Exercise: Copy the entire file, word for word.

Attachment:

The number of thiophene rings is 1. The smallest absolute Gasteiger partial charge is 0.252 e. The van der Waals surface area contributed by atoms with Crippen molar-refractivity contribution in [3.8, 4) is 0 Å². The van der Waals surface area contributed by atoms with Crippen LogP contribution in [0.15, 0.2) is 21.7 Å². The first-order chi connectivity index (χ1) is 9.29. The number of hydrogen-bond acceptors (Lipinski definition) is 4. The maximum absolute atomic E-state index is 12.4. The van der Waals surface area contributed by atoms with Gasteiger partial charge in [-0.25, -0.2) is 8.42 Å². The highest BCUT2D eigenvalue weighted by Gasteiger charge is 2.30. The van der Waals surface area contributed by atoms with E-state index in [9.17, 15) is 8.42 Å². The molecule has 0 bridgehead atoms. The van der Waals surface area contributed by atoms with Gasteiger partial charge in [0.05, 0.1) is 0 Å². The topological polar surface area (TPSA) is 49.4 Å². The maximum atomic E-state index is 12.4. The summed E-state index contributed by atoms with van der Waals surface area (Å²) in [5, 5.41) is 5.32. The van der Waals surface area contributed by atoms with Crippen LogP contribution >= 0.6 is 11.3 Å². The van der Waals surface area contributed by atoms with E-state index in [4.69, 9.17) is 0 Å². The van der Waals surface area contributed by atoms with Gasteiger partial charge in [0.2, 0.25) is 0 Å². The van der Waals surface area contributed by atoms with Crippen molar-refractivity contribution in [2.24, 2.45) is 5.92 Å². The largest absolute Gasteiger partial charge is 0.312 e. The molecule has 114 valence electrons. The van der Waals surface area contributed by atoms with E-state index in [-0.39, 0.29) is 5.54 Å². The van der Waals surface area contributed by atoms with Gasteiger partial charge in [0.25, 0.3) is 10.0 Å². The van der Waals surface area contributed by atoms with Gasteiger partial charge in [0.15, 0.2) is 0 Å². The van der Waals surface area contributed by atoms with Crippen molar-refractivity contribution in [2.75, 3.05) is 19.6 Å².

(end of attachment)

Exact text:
The number of thiophene rings is 1. The smallest absolute Gasteiger partial charge is 0.252 e. The van der Waals surface area contributed by atoms with Crippen molar-refractivity contribution in [3.8, 4) is 0 Å². The van der Waals surface area contributed by atoms with Crippen LogP contribution in [0.15, 0.2) is 21.7 Å². The first-order chi connectivity index (χ1) is 9.29. The number of hydrogen-bond acceptors (Lipinski definition) is 4. The maximum absolute atomic E-state index is 12.4. The van der Waals surface area contributed by atoms with Gasteiger partial charge in [-0.25, -0.2) is 8.42 Å². The highest BCUT2D eigenvalue weighted by Gasteiger charge is 2.30. The van der Waals surface area contributed by atoms with E-state index in [9.17, 15) is 8.42 Å². The molecule has 0 bridgehead atoms. The van der Waals surface area contributed by atoms with Gasteiger partial charge in [0.05, 0.1) is 0 Å². The topological polar surface area (TPSA) is 49.4 Å². The maximum atomic E-state index is 12.4. The summed E-state index contributed by atoms with van der Waals surface area (Å²) in [5, 5.41) is 5.32. The van der Waals surface area contributed by atoms with Crippen LogP contribution >= 0.6 is 11.3 Å². The van der Waals surface area contributed by atoms with E-state index in [4.69, 9.17) is 0 Å². The van der Waals surface area contributed by atoms with Gasteiger partial charge in [0.2, 0.25) is 0 Å². The van der Waals surface area contributed by atoms with Crippen molar-refractivity contribution in [2.24, 2.45) is 5.92 Å². The largest absolute Gasteiger partial charge is 0.312 e. The molecule has 114 valence electrons. The van der Waals surface area contributed by atoms with E-state index in [-0.39, 0.29) is 5.54 Å². The van der Waals surface area contributed by atoms with Gasteiger partial charge in [0.25, 0.3) is 10.0 Å². The van der Waals surface area contributed by atoms with Gasteiger partial charge in [0.15, 0.2) is 0 Å². The van der Waals surface area contributed by atoms with Crippen molar-refractivity contribution in [2.75, 3.05) is 19.6 Å².